By today’s standards, the SZ is merely brisk, registering a 0-100km/h time of 7 seconds and a top end of 245km/h, but the design ethos for the car was to create a vehicle that was modern in execution but classic in feel and Alfa nailed that particular assignment. Chassis development was the responsibility of Giorgio Pianta, the man who had fettled Lancia’s rally cars for the likes of Markku Alen, Henri Toivonen and Walter Rohrl and his imprimatur is all over the way the SZ drives. He junked the torsion beam rear of the 75 in favour of Koni springs and dampers, and the SZ also got some very meaty Teflon suspension bushings. The chassis is stiffened, shock absorber mount points beefed up and the suspension tuned to the sidewall stiffness of the then-revolutionary Pirelli P Zero tyre. The car has a long-legged suppleness to its suspension that matches the low-end torque response of the engine. Drive it gently and it doesn’t feel like a sportster at all, but scruff the car a little and it responds in kind with great body control into corners and tenacious turn-in courtesy of a trademark Pianta front end: aggressive negative camber and zero aerodynamic lift.

In order to quell lift, the SZ sports a ride height


more usually associated with snowploughs which would prove interesting on a typically scabby Aussie country road, but you can press a button in the cabin to raise the ride height by 50mm.

It’s an imperfect solution, but just one of several work-arounds evident in the SZ. It’s hard to fault the hydraulically-assisted steering but the brakes are truly abysmal, with a heart-in-mouth dead feel for a huge arc of pedal travel. Attempt a heel and toe downchange and it turns into a kind of desperate heel and shin contortion before you give up, which is a shame in a car that’s otherwise so beautifully tailored to the keen driver. It’s nothing particular to this car as all SZs suffer the same delinquent brake feel. Punch them to the threshold of locking and they work well enough, slowing from 100km/h in a respectable 38 metres, but it feels like a clumsy, brutish interaction that jars with the measured tactility of the rest of the car’s controls.

As is usual with Alfas of this period, the interior squeaks and twitters like the queue for a One Direction gig, occasionally throwing in a bit of bulkhead bass note that sounds like the terminal phase of a Bond villain’s lair. You won’t care. You’re too busy laughing out loud.

At which point you realise the camera team are all wearing huge grins, as are all the onlookers Download the QR Code Reader from the Apple App Store or Google Play FIND YOUR NEXT .


who might otherwise be calling you in to the local constabulary if you were attempting similar cornering shots in a Falcodore. The SZ is that sort of car. It has a charisma that is infectious and hugely endearing. You know you’re making someone’s day when you spot them throw a U-bolt behind you and race up alongside, desperately trying to persuade their nonplussed passenger to shoot some pictures.

Before driving the car, I wondered if the SZ was a bit of a cynical charade; a 75 in a fright wig that only appealed to some due to its divisive styling. Spend a little time with one and it becomes apparent that you’ll love it for the very specific way it drives and the aesthetics become a secondary concern. It’s a truly lovely thing, and a car that’s wholly underrated by most. Perhaps only the idiosyncrasy of Alfa Romeo could bring us a computer-designed throwback, but though there is some truth in its description by the late Russell Bulgin as ‘a fairly creative stroll through the Alfa parts warehouse’, make no mistake, the SZ has no issue with its own identity. Although you can detect some Alfa 75 gusto in the way the SZ comports itself, it’s only a faint tang. Stiffer, lower and more potent, the coupe stands alone as a great Alfa driver’s car in a period where such vehicles were soon to become dispiritingly rare.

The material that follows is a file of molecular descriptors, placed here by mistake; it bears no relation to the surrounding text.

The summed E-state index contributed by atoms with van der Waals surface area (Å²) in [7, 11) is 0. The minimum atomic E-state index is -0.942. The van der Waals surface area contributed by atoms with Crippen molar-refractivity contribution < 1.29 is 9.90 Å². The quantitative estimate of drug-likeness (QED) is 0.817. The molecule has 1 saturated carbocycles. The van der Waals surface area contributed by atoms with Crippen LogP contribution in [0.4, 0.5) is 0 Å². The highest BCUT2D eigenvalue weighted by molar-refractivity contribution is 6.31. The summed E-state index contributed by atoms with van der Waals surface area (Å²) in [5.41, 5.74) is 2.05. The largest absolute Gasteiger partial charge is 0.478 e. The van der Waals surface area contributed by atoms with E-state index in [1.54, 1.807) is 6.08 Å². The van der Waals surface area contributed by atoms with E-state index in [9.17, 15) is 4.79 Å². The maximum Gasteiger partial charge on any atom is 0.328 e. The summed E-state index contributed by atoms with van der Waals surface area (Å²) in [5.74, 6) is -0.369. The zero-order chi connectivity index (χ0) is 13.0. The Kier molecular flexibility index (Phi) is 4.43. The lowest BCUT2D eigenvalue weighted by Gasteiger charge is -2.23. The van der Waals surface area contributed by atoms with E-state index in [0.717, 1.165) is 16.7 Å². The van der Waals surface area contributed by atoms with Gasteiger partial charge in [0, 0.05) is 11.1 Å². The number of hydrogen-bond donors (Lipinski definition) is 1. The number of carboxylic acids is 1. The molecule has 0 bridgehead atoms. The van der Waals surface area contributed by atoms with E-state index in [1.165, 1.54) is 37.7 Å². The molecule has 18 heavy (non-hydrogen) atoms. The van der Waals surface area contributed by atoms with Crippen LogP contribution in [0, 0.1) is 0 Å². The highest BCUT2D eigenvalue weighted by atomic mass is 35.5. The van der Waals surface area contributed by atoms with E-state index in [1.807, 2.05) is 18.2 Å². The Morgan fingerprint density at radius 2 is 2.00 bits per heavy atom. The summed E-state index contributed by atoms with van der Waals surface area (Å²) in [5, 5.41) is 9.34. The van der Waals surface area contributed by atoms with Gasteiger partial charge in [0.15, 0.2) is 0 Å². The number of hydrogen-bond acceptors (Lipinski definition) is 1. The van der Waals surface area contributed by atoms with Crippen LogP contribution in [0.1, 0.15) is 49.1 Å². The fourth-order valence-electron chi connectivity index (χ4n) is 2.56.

It’s far from the thuggish bull terrier you might expect, instead offering delicacy and nuance and, like the best sports cars, an ability to mirror your mood in the way it drives. And that styling? Well, if nothing else, both SZ and RZ prove one simple truth. Things are beautiful if you love them.

1989 - 1991


SMART BUYER'S TROUBLE SHOOTING Checklist • ALTHOUGH the body is plastic, this being an Alfa, its manufacturer has conjured a way for it to rust. No, really.

Under the SZ’s roof cover, just atop the rear fender is a reveal that collects water. In addition to that where the alloy roof panel meets the steel bodywork, electrolytic rot can also set in. • BODY PANELS can be hard to source, so don’t bin any SZ-specific part, no matter how far gone it appears.

Those headlights are particularly hard to track down, so if you’re buying, check carefully for cracks in the glass.

• THE PAINTWORK on the SZ varies enormously in quality from car to car and from panel to panel on individual cars.

Keep an eye out for any panels that have been poorly resprayed as they will almost invariably blister. • CARBON FIBRE technology at the turn of the 90s was a long way from where it is today. The rear wing can delaminate which will require a big investment to replace. The carbon on the dashboard of the RZ isn’t in fact carbon at all, instead being adhesive Fablon. But even this can crack and peel.

• YOU’LL be reassured to know that the electrics have a personality of their own. The big ticket item to give the once-over to is the variable ride height system. Also check the vacuum system for poor idle. • KNOCKS and rattles from the rear shock absorbers are common and because these Koni units are no longer made, they will need to be overhauled.

Another area for rattles when worn is the De Dion axle tube. Alfa dealers sold an anti-rattle kit for a while consisting of a uniball-housing, the uniball itself, 2 spacers and a clip.

• ALTHOUGH the Busso 12v V6 engine can be chipped for more power (often in tandem with the fitment of a freerbreathing exhaust) a wiser initial investment is the fitment of Ferodo D25 brake pads and braided hoses. • CLUTCHES can slip when you bang in a quick gearshift at high revs. The original Valeo plate is no longer available, so check that the master cylinder seals aren't deformed as this gives a 'slippy' feel to the clutch.

Helix in the UK offers a replacement high performance clutch kit with a plate from LuK and pressure group from Sachs.

ENGINE: 2959cc V6, dohc, 12v, normally aspirated POWER/TORQUE: 154kW @ 6200rpm 245Nm @ 4500rpm TRANSMISSION: 5-speed manual SUSPENSION: transverse arms, oblique beams, coil spring, anti roll bars (f); de Dion tube, Watts linkage, coil springs, anti-roll bars (r) BRAKES: Ventilated discs all round, 284mm (f); 250mm (r) WEIGHT: 1260kg 0-100KM/H: 7.0s

VALUE: c.$125,000